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MM, Yale University, Vocal Performance 1988
BM, Oberlin Conservatory, Vocal Performance 1986
Offered debut with St. Louis Opera 1987
Offered debut at Merkin Hall, NYC 1987
Awarded Fellowship and Teaching Assistantship, Yale University 1986-88
Offered debut with Cleveland Opera, 1986
I graduated with my Bachelor of Music Degree in Vocal Performance from Oberlin Conservatory in 1986. While there, I studied with Richard Miller, regarded by many as one of the greatest voice teachers of the 20th century. Miller’s books on singing are now standard texts in music schools all over the world. I then received a fellowship and teaching assistantship at Yale University (1986-88) while receiving my Master of Music in Vocal Performance. While pursuing my Bachelor’s and Master’s degrees, I was offered my debuts at Cleveland Opera, Merkin Hall NYC, and St Louis Opera.
I started teaching private voice lessons in 1984 during my junior year at Oberlin. While at Yale, I was awarded a teaching assistantship (1986-88). Since then I have maintained a private studio of voice students in Chicago. I’ve had experience both with students who love classical music to those who sing musical theater, spirituals, choral singers, etc. I love teaching and nothing is more gratifying than hearing a student’s progress.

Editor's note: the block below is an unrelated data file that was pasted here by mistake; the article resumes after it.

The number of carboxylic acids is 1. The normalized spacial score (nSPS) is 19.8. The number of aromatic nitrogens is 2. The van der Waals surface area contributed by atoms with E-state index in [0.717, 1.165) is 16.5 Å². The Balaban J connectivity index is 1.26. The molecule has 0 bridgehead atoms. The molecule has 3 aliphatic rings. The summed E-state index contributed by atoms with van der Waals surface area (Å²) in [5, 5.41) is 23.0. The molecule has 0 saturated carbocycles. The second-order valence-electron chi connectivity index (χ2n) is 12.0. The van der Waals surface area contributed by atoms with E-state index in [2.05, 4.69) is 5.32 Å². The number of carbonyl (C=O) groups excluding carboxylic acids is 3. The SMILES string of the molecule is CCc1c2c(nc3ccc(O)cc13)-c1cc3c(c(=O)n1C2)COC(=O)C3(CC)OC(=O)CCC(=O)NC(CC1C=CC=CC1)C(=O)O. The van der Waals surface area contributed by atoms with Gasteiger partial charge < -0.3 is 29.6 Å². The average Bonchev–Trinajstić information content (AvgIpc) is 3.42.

New students should already be able to read music well enough to pick out a melody on a keyboard/piano. I believe in giving the student considerable freedom in choosing music that will not only benefit them technically, but inspire them. The first few lessons are spent in assessing the student’s voice: range, voice type, technical strengths and weaknesses,etc. The new student is also encouraged to bring in some music they already know. I then create a personalized warmup/technical exercise sheet for each student.
Mastering technique is the surest way to leave the student free to express themselves musically. After an initial assessment is made of the student's voice, I create a series of vocal exercises to address any vocal weaknesses/problems. The first 20 minutes of a typical lesson are spent warming up/performing technical exercises. The remainder of the lesson focuses on applying what was learned technically to the music that the student and teacher have chosen.
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